What is Glass Reinforced Plastic?

Glass reinforced plastic, (GRP), or ‘Fibreglass’, as it is commonly described, is typically a thermosetting resin reinforced with glass fibres.

The resin used is generally polyester resin, although other resins; for example: phenol, vinylester and epoxy are employed where a specific capability or performance requirement exists.

The fibres for reinforcement can be of glass, carbon, kevlar, polyester, cotton and even hemp; all have been utilised either as individual short strands, continuous fibres, bonded mats, woven cloths and some as three dimensional fabrics.

Each type of reinforcement is suitable for particular applications and performance requirements.

Processing GRP

The resins and reinforcing fibres used to manufacture glassfibre products can be processed in many ways; each production method is related to various factors including: Size, Construction, Product Volume, Complexity of Form, Unit Cost, Tooling investment and Product life.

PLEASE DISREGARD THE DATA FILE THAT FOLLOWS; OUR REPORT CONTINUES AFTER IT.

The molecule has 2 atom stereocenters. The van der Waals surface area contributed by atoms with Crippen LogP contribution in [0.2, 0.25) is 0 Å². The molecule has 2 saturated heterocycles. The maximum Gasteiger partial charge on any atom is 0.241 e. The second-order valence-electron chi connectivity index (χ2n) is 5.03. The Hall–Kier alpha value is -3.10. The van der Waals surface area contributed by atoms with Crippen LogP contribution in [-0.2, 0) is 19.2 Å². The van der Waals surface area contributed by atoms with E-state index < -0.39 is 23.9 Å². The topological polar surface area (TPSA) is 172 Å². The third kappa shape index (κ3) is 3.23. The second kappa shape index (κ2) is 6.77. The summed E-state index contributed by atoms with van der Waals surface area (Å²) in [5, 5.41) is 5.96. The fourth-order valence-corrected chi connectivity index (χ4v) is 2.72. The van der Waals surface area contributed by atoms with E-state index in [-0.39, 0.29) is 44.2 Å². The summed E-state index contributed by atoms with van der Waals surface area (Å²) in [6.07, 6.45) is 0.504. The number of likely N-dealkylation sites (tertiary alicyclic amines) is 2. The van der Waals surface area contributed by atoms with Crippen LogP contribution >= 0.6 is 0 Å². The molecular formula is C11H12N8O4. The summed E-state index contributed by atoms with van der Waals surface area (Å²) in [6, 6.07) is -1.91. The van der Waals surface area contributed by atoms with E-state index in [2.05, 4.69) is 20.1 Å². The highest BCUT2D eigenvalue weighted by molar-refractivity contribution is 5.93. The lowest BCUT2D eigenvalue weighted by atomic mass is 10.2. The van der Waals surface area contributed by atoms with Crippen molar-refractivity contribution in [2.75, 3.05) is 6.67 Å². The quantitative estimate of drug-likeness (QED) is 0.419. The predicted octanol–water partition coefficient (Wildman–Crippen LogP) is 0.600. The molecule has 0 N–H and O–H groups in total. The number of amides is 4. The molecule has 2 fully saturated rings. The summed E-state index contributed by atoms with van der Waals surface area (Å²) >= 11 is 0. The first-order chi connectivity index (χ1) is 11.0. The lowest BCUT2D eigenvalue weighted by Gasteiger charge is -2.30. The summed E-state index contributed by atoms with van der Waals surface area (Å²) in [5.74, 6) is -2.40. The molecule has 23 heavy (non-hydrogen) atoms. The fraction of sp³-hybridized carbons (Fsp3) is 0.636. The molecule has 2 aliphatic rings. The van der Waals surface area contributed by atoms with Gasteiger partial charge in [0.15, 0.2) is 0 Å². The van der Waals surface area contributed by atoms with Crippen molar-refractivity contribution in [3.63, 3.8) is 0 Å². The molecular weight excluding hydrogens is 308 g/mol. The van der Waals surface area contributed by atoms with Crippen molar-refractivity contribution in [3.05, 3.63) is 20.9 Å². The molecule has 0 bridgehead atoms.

Production processes include: High Pressure Injection; Hot Press Moulding; Pultrusion; Low Pressure Injection; Cold Press; Resin Transfer Moulding, (RTM); Vacuum Assisted RTM,( RTM Light); Casting; Spray Deposition and Hand Layup.

Resin Transfer Moulding (RTM)

Resin Transfer Moulding (RTM)

Resin Transfer Moulding (RTM) is a closed mould process.

The RTM process has an environmental advantage over traditional moulding processes as there is a significant reduction in styrene emissions.

The process involves, as with hand layup and spray deposition, first applying a mould release agent to the mould tool; this is to ensure the final product can be removed from the mould tool without damaging the tool or the product.

If required, a gel-coat, pre-mixed with a catalyst or curing agent, is applied either by brush or spray gun; the gel-coated surface will be the finished ‘A’ surface of the final component and can be pigmented to almost any colour. The gel-coat is typically made from polyester resin with additives to improve its performance for fire, durability and light fastness; thixotropic boosters are added to thicken the resin and aid application.